Month Number of beds in QC Occupancy rate Number of elderly persons becoming confirmed cases during quarantine
January 2022 320 7% 1
February 2022 640 64% 360
March 2022
(Note 1)
- - -
April 2022
(Note 2)
480 9% 1

(3) With the development of the epidemic, the HA has reactivated the standby community treatment facility at AWE (CTF AWE) on January 2, 2022. Following the government's anti-epidemic measures and with the support of the Mainland medical support team in mid-March, the HA further repurposed the facility into Treatment Centre for COVID-19 ((TCC(AWE)). Before the transformation, the CTF AWE was positioned to admit patients with mild symptoms who were independent in activities of daily living. At the peak in early February, the CTF AWE admitted and managed about 600 to 700 COVID-19 patients every day. Upon transformation, patients admitted to TCC (AWE) were generally older with more underlying diseases and lacking self-care ability. Majority of them were bed-ridden or suffered from various chronic illnesses, whose health conditions were further deteriorated by the COVID-19 infection that required higher level of care. Since the fifth wave of the epidemic, the TCC(AWE) had provided clinical care to over 5 000 COVID-19 patients. After the transformation in mid-March, it had provided services to more than 1 000 elderly patients with average length of stay about 8.4 days. The TCC(AWE) did not establish a direct referral mechanism with the anti-epidemic facilities managed under the management of the SWD, and thus no relevant statistics could be provided. In addition, as the HA keeps review the contingency measures regularly from time to time and flexibly deploy facilities in response to the epidemic situation to increase the capacity of treatment facilities for receiving suitable confirmed patients, therefore the bed occupancy was close to affordable saturation during the period from January to April based on the level of care provision and available manpower in TCC(AWE).

(4) Chinese medicine (CM) has its advantages in rehabilitation as such treatment may reduce sequelae and the re-positive rate. With the facilitation and support of the Food and Health Bureau (FHB), the HA launched in April 2020 the Special CM Out-patient Programme to provide a maximum of ten free-of-charge sessions of CM general consultation out-patient rehabilitation services to COVID-19 infected patients who have been discharged from public hospitals and persons who have completed isolation, through the Chinese Medicine Clinics cum Training and Research Centres in 18 districts across the city. The services have been well received by the public, with the participation of over 26 300 recovered patients involving over 73 300 consultations as at May 15, 2022. In view of the sharp rise in demand for services in the fifth wave of the epidemic, the HA has been increasing services through various measures to meet the demand.

     Having regard to the severe impacts of the fifth wave of epidemic to residential care homes for the elderly, under the support by the FHB, the HA speedily took the lead in mobilising Chinese Medicine Practitioners (CMPs) to participate in the Chinese Medicine Services for Residential Care Homes for the Elderly programme through community CM service providers such as universities, CM sector, CMP academic associations and non-governmental organisations, etc. Telemedicine or outreach CM services will be provided to infected residents and staff of RCHEs. The service concerned has recently been further expanded to cover CM rehabilitation consultations, such that recovered RCHE residents can receive treatment at the RCHE without travelling. Since the launch of the service in February this year, 237 RCHEs have participated, with over 9 100 sessions of consultation conducted.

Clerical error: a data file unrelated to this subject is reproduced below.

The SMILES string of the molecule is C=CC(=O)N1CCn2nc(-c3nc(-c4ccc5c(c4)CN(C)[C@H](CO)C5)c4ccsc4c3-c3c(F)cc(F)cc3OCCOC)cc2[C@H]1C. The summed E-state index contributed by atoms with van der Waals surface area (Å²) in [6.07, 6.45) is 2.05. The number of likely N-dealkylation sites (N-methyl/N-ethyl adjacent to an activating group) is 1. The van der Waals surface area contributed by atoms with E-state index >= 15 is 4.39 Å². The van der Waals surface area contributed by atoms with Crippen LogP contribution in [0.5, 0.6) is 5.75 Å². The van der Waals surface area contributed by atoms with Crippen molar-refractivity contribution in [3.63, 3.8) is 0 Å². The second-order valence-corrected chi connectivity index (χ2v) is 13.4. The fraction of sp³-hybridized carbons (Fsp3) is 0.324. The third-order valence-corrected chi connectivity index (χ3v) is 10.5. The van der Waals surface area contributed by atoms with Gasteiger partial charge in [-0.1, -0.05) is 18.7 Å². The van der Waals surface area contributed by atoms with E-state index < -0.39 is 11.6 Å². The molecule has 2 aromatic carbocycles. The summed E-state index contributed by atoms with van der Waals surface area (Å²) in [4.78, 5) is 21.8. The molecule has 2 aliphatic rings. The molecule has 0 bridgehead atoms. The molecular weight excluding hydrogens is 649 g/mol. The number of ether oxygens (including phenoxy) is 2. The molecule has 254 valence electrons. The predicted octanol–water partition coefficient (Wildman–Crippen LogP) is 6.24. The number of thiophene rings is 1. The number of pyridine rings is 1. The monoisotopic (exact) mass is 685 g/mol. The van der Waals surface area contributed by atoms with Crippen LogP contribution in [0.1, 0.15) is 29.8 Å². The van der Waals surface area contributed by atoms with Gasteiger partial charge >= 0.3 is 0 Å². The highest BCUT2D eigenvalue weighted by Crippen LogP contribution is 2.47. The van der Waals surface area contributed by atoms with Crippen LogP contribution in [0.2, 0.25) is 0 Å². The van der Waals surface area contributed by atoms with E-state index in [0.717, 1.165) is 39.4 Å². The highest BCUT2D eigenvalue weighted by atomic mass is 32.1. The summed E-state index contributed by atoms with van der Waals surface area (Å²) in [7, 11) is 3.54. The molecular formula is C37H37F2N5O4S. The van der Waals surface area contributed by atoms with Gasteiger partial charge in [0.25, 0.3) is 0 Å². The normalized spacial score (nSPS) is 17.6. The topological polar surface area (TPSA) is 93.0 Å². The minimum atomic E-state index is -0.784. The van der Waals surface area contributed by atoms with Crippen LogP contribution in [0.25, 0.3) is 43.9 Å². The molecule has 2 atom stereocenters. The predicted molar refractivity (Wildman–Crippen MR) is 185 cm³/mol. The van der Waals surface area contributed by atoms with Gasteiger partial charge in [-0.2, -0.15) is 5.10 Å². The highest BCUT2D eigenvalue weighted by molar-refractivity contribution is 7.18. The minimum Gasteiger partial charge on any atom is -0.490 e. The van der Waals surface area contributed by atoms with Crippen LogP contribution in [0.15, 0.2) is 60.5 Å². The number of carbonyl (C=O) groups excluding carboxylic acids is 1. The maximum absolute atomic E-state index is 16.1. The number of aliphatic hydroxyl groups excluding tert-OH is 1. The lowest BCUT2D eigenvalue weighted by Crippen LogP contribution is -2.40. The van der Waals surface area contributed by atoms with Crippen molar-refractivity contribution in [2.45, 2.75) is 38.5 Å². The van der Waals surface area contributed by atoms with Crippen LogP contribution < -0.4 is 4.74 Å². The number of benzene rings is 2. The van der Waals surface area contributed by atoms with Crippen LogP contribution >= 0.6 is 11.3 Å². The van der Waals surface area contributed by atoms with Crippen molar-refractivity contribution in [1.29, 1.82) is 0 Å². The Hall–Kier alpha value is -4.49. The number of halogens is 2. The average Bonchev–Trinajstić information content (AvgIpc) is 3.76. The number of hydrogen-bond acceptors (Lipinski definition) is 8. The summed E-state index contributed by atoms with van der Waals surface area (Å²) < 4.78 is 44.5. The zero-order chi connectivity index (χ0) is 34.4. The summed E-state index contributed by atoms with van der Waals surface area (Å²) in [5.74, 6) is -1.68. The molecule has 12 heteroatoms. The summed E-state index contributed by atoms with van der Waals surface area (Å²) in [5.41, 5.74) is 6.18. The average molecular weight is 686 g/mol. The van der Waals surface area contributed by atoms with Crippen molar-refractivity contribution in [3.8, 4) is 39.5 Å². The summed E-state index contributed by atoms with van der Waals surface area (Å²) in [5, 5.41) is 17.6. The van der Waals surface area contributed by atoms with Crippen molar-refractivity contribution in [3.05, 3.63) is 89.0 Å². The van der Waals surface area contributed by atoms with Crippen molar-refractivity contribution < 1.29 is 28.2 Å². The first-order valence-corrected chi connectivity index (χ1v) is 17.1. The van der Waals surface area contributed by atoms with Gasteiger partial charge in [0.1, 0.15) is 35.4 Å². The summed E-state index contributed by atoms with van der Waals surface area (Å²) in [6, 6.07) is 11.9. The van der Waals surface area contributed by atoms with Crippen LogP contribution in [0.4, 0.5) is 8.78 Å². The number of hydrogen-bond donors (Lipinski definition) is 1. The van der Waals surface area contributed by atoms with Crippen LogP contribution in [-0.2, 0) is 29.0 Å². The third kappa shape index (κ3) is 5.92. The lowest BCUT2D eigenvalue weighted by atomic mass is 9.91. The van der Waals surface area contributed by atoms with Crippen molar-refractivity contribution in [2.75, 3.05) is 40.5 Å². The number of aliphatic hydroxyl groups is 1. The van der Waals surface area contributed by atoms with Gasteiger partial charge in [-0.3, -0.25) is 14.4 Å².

(5) Elderly persons are among the groups prone to highest risk in the epidemic, especially those elderly persons living in RCHs. The Government attaches utmost importance to the protection of elderly persons, who are our priority target group in anti-epidemic work. In order to enhance the overall capability of RCHEs and residential care homes for persons with disabilities (RCHDs) in fighting against the epidemic and in coping with a possible sixth wave of epidemic, the Government has set up an inter-departmental task force led by the LWB to examine the RCHs' capabilities and discuss effective and feasible improvement measures. Members of the task force comprises representative of the FHB, the Development Bureau, the SWD, the Department of Health (DH), the Fire Services Department, the Electrical and Mechanical Services Department and the HA.

     The task force is discussing various measures to prepare for a possible next wave of epidemic, such as improvements to the ventilation of RCHs to minimise the risk of virus transmission within the premises concerned, enhancement of infection control in RCHs as well as improvements to the coordination between RCHs and Government departments. When appropriate, the task force will announce its work progress.

     Furthermore, as elderly citizens face a high risk of death after COVID-19 infection, the Government has all along been calling on the elderly to get vaccinated as soon as possible. We have joined hands with the medical community to strengthen our explanatory work to the public, so that the elderly and their families can better understand the effectiveness of vaccines to allay their concerns. The Government has also introduced a basket of facilitative measures, including providing "same-day tickets" at Community Vaccination Centres to elderly persons aged 60 or above; launching the "Home Vaccination Service"; proactively reaching out to service users of the DH, the HA and the SWD to assist those in need to book for vaccination; and providing vaccination services through designated Elderly Health Centres under the DH, designated general outpatient clinics under the HA, as well as District Health Centres (DHCs) and DHC Expresses in each district.

Note 1: All QC beds were converted to HC beds in March to alleviate the shortage of hospital beds.

Note 2: In view of the epidemic condition at that time, after consulting the FHB, the DH and the HA, beds in some halls have been converted for quarantine purpose since April 25.
Ends/Wednesday, May 18, 2022
Issued at HKT 15:36